Friday, August 21, 2009


Many of you may already be familiar with blogs, and you may have certain assumptions about their function. The objectives of this blog are threefold: first, it provides a space wherein I can pose questions about the reading to which you will thoughtfully respond; second, because it is a public space where all members of our class community can read your ideas, insights, and analyses, it fosters community and creates public accountability (in addition to the fact that I will be commenting on your posts, we will use them as the basis for discussion in class); third, it allows you to take advantage of a medium with possibilities far beyond those of traditional print media. The mode(s) of composition you use in your blog posts, therefore, more directly relate to how you see yourself as a composer. So, in response to the readings, will you use additional audio-visual media? Will you highlight words that are important to how you read? Will you include links to articles or websites that you're talking about in your post? The blog affords all of these possibilities.

Details of the "Blog Discussion" assignment:
There are a total of five formal posts required over the course of the semester. You will find the "due" dates on your syllabus, but each prompt is flexible enough so that you can write the post on any day leading up to the due date, but not past it. Posts are due by the beginning of class on the appointed day.
One aim of the assignment is to build on the tools we're developing in class (poetic analysis, close reading, historical and cultural analysis, etc.) so that you have strong foundation for your final paper. As such, I will be looking for deep analyses that address the questions I pose and demonstrate fluency with the techniques involved in literary analysis, techniques that we will have modeled in class discussions. The aim is to go for depth rather than breadth; as such, I expect each post to be no fewer than 250 and no more than 500 words.

Details of the OED exercises:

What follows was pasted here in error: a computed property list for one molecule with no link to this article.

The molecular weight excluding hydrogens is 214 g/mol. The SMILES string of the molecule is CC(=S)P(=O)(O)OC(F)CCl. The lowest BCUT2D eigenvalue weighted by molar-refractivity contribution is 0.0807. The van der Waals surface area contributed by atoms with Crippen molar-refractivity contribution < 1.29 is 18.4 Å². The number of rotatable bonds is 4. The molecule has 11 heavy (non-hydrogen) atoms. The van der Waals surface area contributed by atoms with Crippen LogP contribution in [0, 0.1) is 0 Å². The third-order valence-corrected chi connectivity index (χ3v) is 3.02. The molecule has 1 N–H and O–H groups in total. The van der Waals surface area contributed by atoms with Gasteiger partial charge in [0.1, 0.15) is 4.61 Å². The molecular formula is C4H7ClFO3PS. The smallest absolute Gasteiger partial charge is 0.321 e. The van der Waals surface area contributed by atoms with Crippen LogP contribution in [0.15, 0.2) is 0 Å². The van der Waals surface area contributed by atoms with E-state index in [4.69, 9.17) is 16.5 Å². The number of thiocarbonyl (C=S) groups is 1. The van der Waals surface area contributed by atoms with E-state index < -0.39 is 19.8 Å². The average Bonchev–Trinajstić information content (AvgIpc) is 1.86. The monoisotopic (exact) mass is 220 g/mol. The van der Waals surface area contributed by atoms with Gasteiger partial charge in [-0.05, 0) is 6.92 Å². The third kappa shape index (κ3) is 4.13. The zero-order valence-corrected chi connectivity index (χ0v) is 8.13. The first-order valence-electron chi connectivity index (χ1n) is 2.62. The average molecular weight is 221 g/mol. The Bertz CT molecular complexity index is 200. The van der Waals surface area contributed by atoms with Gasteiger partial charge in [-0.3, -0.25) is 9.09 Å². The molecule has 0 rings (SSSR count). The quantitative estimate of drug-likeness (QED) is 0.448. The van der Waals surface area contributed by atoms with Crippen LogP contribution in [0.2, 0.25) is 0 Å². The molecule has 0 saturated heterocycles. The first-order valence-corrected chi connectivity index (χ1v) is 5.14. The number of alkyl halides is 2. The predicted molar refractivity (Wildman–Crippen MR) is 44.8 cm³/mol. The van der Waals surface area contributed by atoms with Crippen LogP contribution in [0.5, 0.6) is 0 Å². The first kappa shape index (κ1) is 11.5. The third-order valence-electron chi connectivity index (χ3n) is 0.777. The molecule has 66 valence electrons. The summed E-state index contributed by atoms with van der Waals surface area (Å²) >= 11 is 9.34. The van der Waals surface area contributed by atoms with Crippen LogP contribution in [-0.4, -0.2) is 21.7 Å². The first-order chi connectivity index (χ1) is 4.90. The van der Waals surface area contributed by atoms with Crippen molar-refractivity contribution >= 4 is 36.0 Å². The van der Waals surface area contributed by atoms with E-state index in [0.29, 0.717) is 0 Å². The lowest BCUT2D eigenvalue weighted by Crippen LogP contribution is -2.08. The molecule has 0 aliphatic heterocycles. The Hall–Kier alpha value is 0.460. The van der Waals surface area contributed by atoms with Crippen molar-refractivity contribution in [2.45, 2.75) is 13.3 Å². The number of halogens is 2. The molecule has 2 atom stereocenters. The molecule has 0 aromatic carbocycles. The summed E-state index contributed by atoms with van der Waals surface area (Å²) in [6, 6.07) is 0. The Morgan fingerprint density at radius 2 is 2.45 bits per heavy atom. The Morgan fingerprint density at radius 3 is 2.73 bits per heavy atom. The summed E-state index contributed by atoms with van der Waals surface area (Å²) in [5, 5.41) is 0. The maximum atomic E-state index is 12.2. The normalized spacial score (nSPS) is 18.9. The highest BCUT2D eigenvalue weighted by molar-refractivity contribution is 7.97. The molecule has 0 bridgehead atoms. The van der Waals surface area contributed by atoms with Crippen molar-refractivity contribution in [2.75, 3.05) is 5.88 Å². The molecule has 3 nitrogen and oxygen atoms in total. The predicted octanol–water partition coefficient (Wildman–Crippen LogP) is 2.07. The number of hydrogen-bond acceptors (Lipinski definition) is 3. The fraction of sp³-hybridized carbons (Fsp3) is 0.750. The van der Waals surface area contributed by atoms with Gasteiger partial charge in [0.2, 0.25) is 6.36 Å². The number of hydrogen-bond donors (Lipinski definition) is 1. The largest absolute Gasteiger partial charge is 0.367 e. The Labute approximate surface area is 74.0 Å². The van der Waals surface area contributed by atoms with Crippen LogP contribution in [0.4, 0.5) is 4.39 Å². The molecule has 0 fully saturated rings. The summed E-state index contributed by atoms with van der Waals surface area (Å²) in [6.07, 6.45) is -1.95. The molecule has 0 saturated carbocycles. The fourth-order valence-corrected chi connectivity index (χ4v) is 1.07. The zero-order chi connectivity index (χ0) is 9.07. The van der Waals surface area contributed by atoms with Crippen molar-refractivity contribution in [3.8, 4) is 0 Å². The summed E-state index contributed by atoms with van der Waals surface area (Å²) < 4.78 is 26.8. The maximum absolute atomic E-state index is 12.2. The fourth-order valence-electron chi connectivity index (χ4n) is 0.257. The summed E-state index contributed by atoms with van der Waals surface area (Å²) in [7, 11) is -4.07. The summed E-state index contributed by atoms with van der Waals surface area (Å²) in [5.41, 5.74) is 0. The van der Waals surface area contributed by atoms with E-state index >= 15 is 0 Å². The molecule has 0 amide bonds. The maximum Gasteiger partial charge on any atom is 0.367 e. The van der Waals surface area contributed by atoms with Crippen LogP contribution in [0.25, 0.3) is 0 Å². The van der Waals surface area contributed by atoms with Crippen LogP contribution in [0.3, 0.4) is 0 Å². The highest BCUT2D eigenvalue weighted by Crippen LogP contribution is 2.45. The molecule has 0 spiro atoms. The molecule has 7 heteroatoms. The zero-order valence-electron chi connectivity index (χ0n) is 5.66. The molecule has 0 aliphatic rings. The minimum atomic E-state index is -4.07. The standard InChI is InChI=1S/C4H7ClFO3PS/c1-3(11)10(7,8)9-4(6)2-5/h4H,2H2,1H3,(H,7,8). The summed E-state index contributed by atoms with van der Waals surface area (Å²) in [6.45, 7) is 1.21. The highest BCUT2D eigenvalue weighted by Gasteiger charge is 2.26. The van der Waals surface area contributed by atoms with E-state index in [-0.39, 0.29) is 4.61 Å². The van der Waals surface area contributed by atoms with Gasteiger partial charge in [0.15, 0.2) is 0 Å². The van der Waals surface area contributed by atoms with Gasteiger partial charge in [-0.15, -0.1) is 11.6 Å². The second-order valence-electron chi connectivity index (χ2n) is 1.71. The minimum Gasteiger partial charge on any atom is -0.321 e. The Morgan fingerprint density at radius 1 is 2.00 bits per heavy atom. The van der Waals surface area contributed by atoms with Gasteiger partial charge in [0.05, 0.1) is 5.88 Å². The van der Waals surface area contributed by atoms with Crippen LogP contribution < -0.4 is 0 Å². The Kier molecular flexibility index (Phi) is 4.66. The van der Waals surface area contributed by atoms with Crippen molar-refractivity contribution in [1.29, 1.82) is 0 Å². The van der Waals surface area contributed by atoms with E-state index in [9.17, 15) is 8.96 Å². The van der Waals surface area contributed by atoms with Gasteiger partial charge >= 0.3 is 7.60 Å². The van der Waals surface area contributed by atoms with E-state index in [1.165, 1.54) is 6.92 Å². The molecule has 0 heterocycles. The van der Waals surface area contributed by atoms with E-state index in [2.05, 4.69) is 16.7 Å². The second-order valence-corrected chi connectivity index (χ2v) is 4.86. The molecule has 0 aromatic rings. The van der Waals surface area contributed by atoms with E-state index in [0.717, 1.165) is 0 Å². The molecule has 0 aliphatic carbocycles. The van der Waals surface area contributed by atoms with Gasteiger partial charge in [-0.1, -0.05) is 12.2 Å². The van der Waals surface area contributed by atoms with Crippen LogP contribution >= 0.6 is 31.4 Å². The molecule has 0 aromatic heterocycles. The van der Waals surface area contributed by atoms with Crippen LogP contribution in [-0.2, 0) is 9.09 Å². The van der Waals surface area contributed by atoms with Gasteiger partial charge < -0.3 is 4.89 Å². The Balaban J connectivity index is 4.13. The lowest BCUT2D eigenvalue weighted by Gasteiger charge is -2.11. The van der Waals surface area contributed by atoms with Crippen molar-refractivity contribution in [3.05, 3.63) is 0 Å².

In an effort to familiarize you with some of the research tools and databases available through the University Library's website and to introduce you to the historicity and richness of language, you will use the Oxford English Dictionary Online to look up integral words throughout the semester. This is part of your participation grade in the course, and each OED Exercise will form part of the day's discussion. The blog is a space to post and/or comment on definitions you find and surprising, notable, or interesting aspects of those definitions.

1 comment:

  1. The Poem I choose to discuss is "The Mexico Texan" by Americo Paredes. In this poem I believe The Mexico Texan is who someone who is struggling with idenity and is not sure where he fits into soceity.

    "In Texas he's Johnny, in Mexico Juan," clearly states that in Texas he is known as one person and Mexico he is someone enitirely different. It seems that becasue he is in Texas he is considered Gringo even though he is actually Mexican. Why is that? I think it is because the people in Mexico have never actually been able to get over how the United States took the land that once belonged to Mexico. For that reason, I believe anyone that crosses over to the United States is considered a traitor and will not be considered a true "Mexican". The Mexico Texan knows this and his heart seems to be in Mexico but everything else is in Texas.

    "He's a burden and a drag, he no gotta country, he no gotta flag" is another example of how it shows he just does not fit in in either Texas or Mexico. He is showing how insecure he is becasue he feels he is a "burden" and a drag". This shows he feels no one accepts him into their society and no matte what he does he will not belong.